Rare, Live & Classic is a 1993 box set compilation by Joan Baez. Released on Vanguard, where Baez had recorded her most influential work during the first twelve years of her career, the set also included material from her subsequent record labels, A&M, Columbia and Gold Castle Records, as well as a number of previously unreleased studio and live recordings. Bob Dylan, Bob Gibson, Mimi Fariña, Judy Collins, Odetta and Kris Kristofferson are among those who make guest appearances on the various tracks; also included were two tracks from a never-released album recorded in 1981 with the Grateful Dead.
"Silver Dagger", with variants such as "Katy Dear", "Molly Dear", "The Green Fields and Meadows", "Awake, Awake, Ye Drowsy Sleepers" and others, is an American folk ballad, whose origins lie possibly in Britain. These songs of different titles are closely related, and two strands in particular became popular in commercial Country music and Folk music recordings of the twentieth century: the "Silver Dagger" version popularised by Joan Baez, and the "Katy Dear" versions popularised by close harmony brother duets such as The Callahan Brothers, The Blue Sky Boys and The Louvin Brothers.
"Banks of the Ohio", also known as "Down on the Banks of the Ohio", is a 19th-century murder ballad, written by unknown authors, in which "Willie" invites his young lover for a walk during which she rejects his marriage proposal. Once they are alone on the river bank, he murders the young woman.
The Joan Baez Lovesong Album is a 1976 compilation of Joan Baez songs. Vanguard Records put it together as part of its Baez reissue series, after Baez left the label for A&M Records. The album is a collection of love songs, including traditional and contemporary work, as well as an arrangement of E. E. Cummings' "All in Green My Love Went Riding" by Peter Schickele. The cover painting is by the painter and musician Eric Von Schmidt.
The First Ten Years is a 1970 Joan Baez compilation album, which rounds up highlights of her first decade with the Vanguard label.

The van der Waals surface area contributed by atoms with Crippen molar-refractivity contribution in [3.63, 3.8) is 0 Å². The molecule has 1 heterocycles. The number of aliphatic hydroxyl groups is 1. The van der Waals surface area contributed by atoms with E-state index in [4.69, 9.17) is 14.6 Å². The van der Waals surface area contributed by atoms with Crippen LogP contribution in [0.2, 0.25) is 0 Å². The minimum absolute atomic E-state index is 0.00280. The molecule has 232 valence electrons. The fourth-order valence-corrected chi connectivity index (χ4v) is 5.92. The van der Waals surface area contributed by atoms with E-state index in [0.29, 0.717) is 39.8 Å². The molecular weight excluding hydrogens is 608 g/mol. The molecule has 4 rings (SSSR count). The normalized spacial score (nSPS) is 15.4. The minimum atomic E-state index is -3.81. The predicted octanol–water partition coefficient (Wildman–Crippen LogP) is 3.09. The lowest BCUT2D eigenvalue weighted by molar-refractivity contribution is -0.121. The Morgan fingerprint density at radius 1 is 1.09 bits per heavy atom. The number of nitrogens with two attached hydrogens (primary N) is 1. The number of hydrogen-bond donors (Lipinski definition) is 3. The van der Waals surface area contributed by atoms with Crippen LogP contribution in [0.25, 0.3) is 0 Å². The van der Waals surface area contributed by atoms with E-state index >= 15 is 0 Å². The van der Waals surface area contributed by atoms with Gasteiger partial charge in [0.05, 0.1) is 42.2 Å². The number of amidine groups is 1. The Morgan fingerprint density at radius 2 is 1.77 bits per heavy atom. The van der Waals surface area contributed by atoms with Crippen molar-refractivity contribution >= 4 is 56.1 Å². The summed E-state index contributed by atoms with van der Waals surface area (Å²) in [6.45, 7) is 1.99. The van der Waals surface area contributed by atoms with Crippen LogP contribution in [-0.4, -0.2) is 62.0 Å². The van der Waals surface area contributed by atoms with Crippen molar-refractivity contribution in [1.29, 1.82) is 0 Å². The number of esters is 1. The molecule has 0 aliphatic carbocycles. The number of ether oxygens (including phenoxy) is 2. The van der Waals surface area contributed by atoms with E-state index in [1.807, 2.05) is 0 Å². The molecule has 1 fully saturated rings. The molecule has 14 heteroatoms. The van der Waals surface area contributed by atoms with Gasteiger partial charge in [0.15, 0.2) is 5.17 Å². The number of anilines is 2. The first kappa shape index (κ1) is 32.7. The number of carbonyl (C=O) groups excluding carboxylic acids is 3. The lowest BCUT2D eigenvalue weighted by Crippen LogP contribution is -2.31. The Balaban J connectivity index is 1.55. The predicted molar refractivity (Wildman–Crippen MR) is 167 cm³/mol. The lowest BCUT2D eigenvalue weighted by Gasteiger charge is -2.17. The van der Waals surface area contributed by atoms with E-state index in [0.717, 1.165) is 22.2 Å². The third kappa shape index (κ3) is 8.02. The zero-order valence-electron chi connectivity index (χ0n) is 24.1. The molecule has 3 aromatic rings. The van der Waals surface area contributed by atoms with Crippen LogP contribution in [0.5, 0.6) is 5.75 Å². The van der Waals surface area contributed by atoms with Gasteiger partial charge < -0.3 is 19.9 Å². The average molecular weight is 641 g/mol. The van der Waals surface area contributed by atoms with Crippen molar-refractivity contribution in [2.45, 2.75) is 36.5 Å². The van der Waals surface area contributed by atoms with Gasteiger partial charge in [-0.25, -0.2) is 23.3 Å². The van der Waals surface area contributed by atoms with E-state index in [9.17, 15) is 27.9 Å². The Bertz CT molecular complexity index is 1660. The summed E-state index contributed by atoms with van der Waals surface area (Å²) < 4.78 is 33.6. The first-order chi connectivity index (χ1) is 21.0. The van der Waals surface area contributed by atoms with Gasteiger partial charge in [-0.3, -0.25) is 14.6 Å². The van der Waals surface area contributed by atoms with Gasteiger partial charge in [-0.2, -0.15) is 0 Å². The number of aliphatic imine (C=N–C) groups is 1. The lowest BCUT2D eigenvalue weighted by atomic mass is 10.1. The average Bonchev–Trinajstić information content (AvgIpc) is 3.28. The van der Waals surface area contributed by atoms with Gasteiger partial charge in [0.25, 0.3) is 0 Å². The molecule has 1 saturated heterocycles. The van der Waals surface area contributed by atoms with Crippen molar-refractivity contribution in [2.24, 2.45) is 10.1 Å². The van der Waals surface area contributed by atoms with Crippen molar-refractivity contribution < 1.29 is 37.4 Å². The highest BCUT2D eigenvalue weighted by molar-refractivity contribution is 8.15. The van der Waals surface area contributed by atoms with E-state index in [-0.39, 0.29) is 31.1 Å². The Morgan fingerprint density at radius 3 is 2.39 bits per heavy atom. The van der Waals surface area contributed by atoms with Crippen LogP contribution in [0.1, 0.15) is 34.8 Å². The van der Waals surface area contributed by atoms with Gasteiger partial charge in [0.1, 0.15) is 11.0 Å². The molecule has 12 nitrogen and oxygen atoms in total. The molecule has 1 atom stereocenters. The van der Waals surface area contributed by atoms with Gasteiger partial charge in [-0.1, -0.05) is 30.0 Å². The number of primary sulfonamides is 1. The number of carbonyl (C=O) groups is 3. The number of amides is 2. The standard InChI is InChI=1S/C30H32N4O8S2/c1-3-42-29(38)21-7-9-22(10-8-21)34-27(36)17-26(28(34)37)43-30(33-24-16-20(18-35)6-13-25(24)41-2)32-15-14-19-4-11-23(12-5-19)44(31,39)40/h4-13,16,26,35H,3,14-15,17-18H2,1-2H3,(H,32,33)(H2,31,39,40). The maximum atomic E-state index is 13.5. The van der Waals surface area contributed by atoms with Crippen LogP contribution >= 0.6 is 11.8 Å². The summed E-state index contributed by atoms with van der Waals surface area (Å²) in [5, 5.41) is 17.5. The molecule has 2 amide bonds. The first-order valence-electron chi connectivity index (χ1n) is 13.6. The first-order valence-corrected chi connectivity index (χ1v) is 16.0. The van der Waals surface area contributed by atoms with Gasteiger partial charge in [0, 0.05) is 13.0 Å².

"Engine One-Forty-Three" is a ballad in the tradition of early American train wreck songs, based on the true story of the wreck of the Chesapeake and Ohio Railway's Fast Flying Virginian (FFV) near Hinton, West Virginia on 23 October 1890. The train was on its way to Clifton Forge, Virginia, when it hit a rock slide. Early accounts record that the engineer, George Alley, remained on the train to try to slow it and save the lives of its passengers. Alley died at the scene, his fireman, Lewis Withrow, was badly burned. Robert Foster, a fireman who had been substituting for Withrow and was deadheading home jumped to safety. The ballad elaborates the story, including a mother, excessive speed, and a motive.
David Paul Briggs is an American keyboardist, record producer, arranger, composer and studio owner. Briggs is one of an elite core of Nashville studio musicians known as "the Nashville Cats" and has been featured in a major exhibition by the Country Music Hall of Fame in 2015. He played his first recording session at the age of 14 and has gone on to add keyboards to a plethora of pop, rock, and country artists, as well as recording hundreds of corporate commercials.
The 51st Annual Grammy Awards took place at the Staples Center in Los Angeles, on February 8, 2009 honoring the best in music for the recording year beginning October 1, 2007 through September 30, 2008. Robert Plant and Alison Krauss were the biggest winners of the night, winning five awards including Album of the Year for their critically acclaimed album Raising Sand. Krauss became the sixth female solo artist to have won 5 awards in one night joining Lauryn Hill, Alicia Keys, Norah Jones, Beyoncé Knowles, and Amy Winehouse. Lil Wayne received the most nominations with eight.
This is a discography for American folk singer and songwriter Joan Baez.
"A Satisfied Mind" is a song written by Joe "Red" Hayes and Jack Rhodes. Hayes explained the origin of the song in an interview: "The song came from my mother. Everything in the song are things I heard her say over the years. I put a lot of thought into the song before I came up with the title. One day my father-in-law asked me who I thought the richest man in the world was, and I mentioned some names. He said, 'You're wrong; it is the man with a satisfied mind.'"